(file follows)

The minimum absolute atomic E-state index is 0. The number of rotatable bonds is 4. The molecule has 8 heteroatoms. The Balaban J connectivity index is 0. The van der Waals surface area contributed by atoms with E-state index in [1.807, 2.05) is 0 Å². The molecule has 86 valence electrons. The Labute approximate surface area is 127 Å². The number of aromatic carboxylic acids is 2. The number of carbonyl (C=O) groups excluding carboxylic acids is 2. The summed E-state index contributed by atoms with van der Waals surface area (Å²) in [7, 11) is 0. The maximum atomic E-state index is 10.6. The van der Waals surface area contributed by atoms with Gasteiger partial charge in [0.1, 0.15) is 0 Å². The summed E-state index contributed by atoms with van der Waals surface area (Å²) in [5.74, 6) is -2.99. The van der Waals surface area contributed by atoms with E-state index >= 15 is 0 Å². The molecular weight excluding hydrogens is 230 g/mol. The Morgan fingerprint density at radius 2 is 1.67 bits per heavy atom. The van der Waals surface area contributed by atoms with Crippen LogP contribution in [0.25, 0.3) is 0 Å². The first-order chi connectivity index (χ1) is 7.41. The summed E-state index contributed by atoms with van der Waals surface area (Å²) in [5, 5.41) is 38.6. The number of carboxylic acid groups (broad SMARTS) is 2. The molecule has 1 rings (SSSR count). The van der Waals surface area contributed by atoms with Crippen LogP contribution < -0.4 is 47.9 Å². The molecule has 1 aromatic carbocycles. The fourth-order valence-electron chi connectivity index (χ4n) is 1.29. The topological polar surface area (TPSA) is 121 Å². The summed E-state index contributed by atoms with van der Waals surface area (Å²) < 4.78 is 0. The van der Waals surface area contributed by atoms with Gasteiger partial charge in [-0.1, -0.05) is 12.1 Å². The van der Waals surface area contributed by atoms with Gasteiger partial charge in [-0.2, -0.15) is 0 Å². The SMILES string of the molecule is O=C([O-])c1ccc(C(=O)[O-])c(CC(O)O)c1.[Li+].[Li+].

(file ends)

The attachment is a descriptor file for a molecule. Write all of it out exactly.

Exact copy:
The minimum absolute atomic E-state index is 0. The number of rotatable bonds is 4. The molecule has 8 heteroatoms. The Balaban J connectivity index is 0. The van der Waals surface area contributed by atoms with E-state index in [1.807, 2.05) is 0 Å². The molecule has 86 valence electrons. The Labute approximate surface area is 127 Å². The number of aromatic carboxylic acids is 2. The number of carbonyl (C=O) groups excluding carboxylic acids is 2. The summed E-state index contributed by atoms with van der Waals surface area (Å²) in [7, 11) is 0. The maximum atomic E-state index is 10.6. The van der Waals surface area contributed by atoms with Gasteiger partial charge in [0.1, 0.15) is 0 Å². The summed E-state index contributed by atoms with van der Waals surface area (Å²) in [5.74, 6) is -2.99. The van der Waals surface area contributed by atoms with E-state index >= 15 is 0 Å². The molecular weight excluding hydrogens is 230 g/mol. The Morgan fingerprint density at radius 2 is 1.67 bits per heavy atom. The van der Waals surface area contributed by atoms with Crippen LogP contribution in [0.25, 0.3) is 0 Å². The first-order chi connectivity index (χ1) is 7.41. The summed E-state index contributed by atoms with van der Waals surface area (Å²) in [5, 5.41) is 38.6. The number of carboxylic acid groups (broad SMARTS) is 2. The molecule has 1 rings (SSSR count). The van der Waals surface area contributed by atoms with Crippen LogP contribution < -0.4 is 47.9 Å². The molecule has 1 aromatic carbocycles. The fourth-order valence-electron chi connectivity index (χ4n) is 1.29. The topological polar surface area (TPSA) is 121 Å². The summed E-state index contributed by atoms with van der Waals surface area (Å²) < 4.78 is 0. The van der Waals surface area contributed by atoms with Gasteiger partial charge in [-0.1, -0.05) is 12.1 Å². The van der Waals surface area contributed by atoms with Gasteiger partial charge in [-0.2, -0.15) is 0 Å². The SMILES string of the molecule is O=C([O-])c1ccc(C(=O)[O-])c(CC(O)O)c1.[Li+].[Li+].